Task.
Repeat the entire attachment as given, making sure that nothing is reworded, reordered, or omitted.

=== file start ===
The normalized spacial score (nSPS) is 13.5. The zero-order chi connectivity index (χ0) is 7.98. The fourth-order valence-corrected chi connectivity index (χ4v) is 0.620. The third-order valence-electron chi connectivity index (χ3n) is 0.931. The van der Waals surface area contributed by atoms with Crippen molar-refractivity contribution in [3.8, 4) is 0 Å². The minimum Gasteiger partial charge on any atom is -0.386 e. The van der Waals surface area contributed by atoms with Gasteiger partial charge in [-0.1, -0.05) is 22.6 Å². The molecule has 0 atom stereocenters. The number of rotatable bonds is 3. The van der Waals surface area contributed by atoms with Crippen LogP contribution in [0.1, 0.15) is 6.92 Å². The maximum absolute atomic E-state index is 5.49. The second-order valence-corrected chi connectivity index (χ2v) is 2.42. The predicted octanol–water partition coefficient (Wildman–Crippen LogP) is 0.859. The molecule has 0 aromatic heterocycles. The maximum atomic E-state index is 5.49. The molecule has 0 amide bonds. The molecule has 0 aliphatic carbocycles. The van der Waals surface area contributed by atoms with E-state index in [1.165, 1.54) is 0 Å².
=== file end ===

The normalized spacial score (nSPS) is 13.5. The zero-order chi connectivity index (χ0) is 7.98. The fourth-order valence-corrected chi connectivity index (χ4v) is 0.620. The third-order valence-electron chi connectivity index (χ3n) is 0.931. The van der Waals surface area contributed by atoms with Crippen molar-refractivity contribution in [3.8, 4) is 0 Å². The minimum Gasteiger partial charge on any atom is -0.386 e. The van der Waals surface area contributed by atoms with Gasteiger partial charge in [-0.1, -0.05) is 22.6 Å². The molecule has 0 atom stereocenters. The number of rotatable bonds is 3. The van der Waals surface area contributed by atoms with Crippen LogP contribution in [0.1, 0.15) is 6.92 Å². The maximum absolute atomic E-state index is 5.49. The second-order valence-corrected chi connectivity index (χ2v) is 2.42. The predicted octanol–water partition coefficient (Wildman–Crippen LogP) is 0.859. The molecule has 0 aromatic heterocycles. The maximum atomic E-state index is 5.49. The molecule has 0 amide bonds. The molecule has 0 aliphatic carbocycles. The van der Waals surface area contributed by atoms with E-state index in [1.165, 1.54) is 0 Å².